Four years ago, lawmakers worked to help wrongfully convicted inmates obtain the DNA evidence needed to win their release. This year, the Legislature will try to prevent innocent suspects from going to jail in the first place.
Dennis Maher had to spend 19 years in prison before the arrival of DNA evidence proved he wasn’t guilty of the rape charge that landed him there. Maher can trace the roots of his wrongful conviction to a photo line-up in which the victim misidentified him as the perpetrator of the crime.
Maher was a resident of Lowell, Mass., and enlisted in the U.S. Army when charges came down.
“The female officer, Nancy Taylor, had 10 photos, and she brought them and showed them to the victim. Now the victim said none of these match,” Maher said Thursday. “And then Nancy Taylor says, 'well you have a reaction when you looked at this one,' which was my photo. And the victim said: 'well it had to be him then.'”
More than 300 people have been exonerated of murder and other serious crimes in the U.S. And in three-quarters of those cases, misidentification of the perpetrator by victims or witnesses played a critical role in the wrongful convictions.
Maher, still a Massachusetts resident, visited Vermont Thursday to tell his story to Vermont lawmakers as they consider legislation that would bring more scientific rigor to in-person and photo line ups.
Experts say it’s especially important that the officer administering the line up not know the actual identity of the suspect, as was the case in Maher’s situation, lest they subconsciously lead the victim or witness to a false ID. The bill would also require that at least five people appear in photo line ups, and that those people bear similar physical characteristics to the actual suspect.
Jennifer Thompson is a North Carolina rape victim whose misidentification in 1984 sent an innocent man to prison for more than a decade. She said even the best intentioned police and victims are prone to life-changing mistakes.
“My eyewitness ID actually happened without malice, without intent, without any of those things, just because of a human frailty,” Thompson told lawmakers by phone.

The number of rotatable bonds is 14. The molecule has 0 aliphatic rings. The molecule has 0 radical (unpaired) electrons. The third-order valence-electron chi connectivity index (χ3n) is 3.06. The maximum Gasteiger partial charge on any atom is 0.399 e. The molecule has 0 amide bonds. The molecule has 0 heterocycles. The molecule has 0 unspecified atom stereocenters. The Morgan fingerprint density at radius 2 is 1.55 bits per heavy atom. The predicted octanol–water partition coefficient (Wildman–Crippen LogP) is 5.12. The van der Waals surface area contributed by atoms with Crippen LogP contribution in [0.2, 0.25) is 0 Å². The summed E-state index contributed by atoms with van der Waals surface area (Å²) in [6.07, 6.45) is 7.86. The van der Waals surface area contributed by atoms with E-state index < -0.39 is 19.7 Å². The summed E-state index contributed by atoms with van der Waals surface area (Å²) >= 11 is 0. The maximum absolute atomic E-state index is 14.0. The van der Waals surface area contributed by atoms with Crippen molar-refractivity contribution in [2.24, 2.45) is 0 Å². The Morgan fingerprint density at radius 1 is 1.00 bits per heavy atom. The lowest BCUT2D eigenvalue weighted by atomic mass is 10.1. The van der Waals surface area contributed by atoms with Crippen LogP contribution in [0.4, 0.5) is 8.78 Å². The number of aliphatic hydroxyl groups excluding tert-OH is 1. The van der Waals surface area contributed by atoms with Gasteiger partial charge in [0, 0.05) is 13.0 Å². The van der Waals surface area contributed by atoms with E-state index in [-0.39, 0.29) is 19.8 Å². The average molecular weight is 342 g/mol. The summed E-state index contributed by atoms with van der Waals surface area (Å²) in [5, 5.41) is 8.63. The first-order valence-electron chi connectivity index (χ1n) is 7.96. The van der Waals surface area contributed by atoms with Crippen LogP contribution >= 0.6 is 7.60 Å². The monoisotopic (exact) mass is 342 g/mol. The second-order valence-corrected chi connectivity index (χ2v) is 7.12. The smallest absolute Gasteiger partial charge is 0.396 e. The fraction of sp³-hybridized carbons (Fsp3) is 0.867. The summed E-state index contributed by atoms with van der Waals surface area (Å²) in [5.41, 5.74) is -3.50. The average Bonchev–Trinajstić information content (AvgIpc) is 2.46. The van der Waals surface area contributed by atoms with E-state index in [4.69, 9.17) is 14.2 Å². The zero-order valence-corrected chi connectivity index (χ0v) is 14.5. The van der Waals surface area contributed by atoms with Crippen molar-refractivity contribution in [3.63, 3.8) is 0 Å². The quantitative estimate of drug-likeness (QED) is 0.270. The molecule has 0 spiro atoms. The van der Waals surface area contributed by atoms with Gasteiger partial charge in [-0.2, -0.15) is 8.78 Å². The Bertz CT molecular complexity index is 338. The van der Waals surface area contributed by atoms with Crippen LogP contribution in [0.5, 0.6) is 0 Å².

Rebecca Brown is the director of state policy reform for the Innocence Project, a national organization that led the push for the DNA exoneration law passed in Vermont in 2009. Brown told lawmakers that the damage of false imprisonment extends well beyond the person confined to jail cell.
“Misidentifications harm everyone. It’s not just the innocent and their loved ones who are subjected to the horror of wrongful conviction,” Brown said. “For the police, misidentifications impede or destroy investigations, by focusing on the wrong person.”
The Legislature is also considering a bill that would require police agencies to record confessions.
Commissioner of Public Safety Keith Flynn said he hasn’t read the bills yet. But he said the Vermont State Police already follows many of the requirements contained in the bills. And he said he’s eager to work with the Legislature to create uniform standards.
Sen. Dick Sears, a Bennington County Democrat and chairman of the Senate Judiciary Committee, said he expects to run into some pushback from smaller law enforcement departments. But Sears said he’s convinced that the reforms won’t cost very much money, and would be as big a benefit to police as it is to innocent suspects.